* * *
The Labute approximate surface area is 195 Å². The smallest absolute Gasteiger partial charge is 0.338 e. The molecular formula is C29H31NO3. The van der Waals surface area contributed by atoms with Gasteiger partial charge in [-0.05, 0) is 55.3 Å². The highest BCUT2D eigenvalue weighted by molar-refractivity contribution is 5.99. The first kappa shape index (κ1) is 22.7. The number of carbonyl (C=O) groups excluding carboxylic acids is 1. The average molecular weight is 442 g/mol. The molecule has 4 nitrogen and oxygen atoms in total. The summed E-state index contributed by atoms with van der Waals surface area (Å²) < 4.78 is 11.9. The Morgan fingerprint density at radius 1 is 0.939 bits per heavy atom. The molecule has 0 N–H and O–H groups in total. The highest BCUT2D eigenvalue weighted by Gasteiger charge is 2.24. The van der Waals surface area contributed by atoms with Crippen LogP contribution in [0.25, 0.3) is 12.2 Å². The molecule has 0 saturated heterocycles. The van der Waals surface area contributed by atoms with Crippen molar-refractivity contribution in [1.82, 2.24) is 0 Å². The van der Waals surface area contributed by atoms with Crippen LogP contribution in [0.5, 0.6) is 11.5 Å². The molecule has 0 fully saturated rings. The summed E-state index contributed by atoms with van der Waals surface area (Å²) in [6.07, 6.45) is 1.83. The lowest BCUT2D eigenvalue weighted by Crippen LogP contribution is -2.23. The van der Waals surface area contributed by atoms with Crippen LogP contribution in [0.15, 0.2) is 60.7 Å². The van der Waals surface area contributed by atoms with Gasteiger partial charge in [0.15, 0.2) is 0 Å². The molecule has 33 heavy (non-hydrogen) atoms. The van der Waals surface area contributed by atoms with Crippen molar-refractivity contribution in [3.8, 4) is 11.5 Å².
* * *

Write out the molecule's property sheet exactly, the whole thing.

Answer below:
The Labute approximate surface area is 195 Å². The smallest absolute Gasteiger partial charge is 0.338 e. The molecular formula is C29H31NO3. The van der Waals surface area contributed by atoms with Gasteiger partial charge in [-0.05, 0) is 55.3 Å². The highest BCUT2D eigenvalue weighted by molar-refractivity contribution is 5.99. The first kappa shape index (κ1) is 22.7. The number of carbonyl (C=O) groups excluding carboxylic acids is 1. The average molecular weight is 442 g/mol. The molecule has 4 nitrogen and oxygen atoms in total. The summed E-state index contributed by atoms with van der Waals surface area (Å²) < 4.78 is 11.9. The Morgan fingerprint density at radius 1 is 0.939 bits per heavy atom. The molecule has 0 N–H and O–H groups in total. The highest BCUT2D eigenvalue weighted by Gasteiger charge is 2.24. The van der Waals surface area contributed by atoms with Crippen LogP contribution in [0.25, 0.3) is 12.2 Å². The molecule has 0 saturated heterocycles. The van der Waals surface area contributed by atoms with Crippen molar-refractivity contribution in [1.82, 2.24) is 0 Å². The van der Waals surface area contributed by atoms with Crippen LogP contribution in [0.5, 0.6) is 11.5 Å². The molecule has 0 fully saturated rings. The summed E-state index contributed by atoms with van der Waals surface area (Å²) in [6.07, 6.45) is 1.83. The lowest BCUT2D eigenvalue weighted by Crippen LogP contribution is -2.23. The van der Waals surface area contributed by atoms with Crippen LogP contribution in [0.15, 0.2) is 60.7 Å². The van der Waals surface area contributed by atoms with Gasteiger partial charge in [0.15, 0.2) is 0 Å². The molecule has 33 heavy (non-hydrogen) atoms. The van der Waals surface area contributed by atoms with Crippen molar-refractivity contribution in [3.8, 4) is 11.5 Å².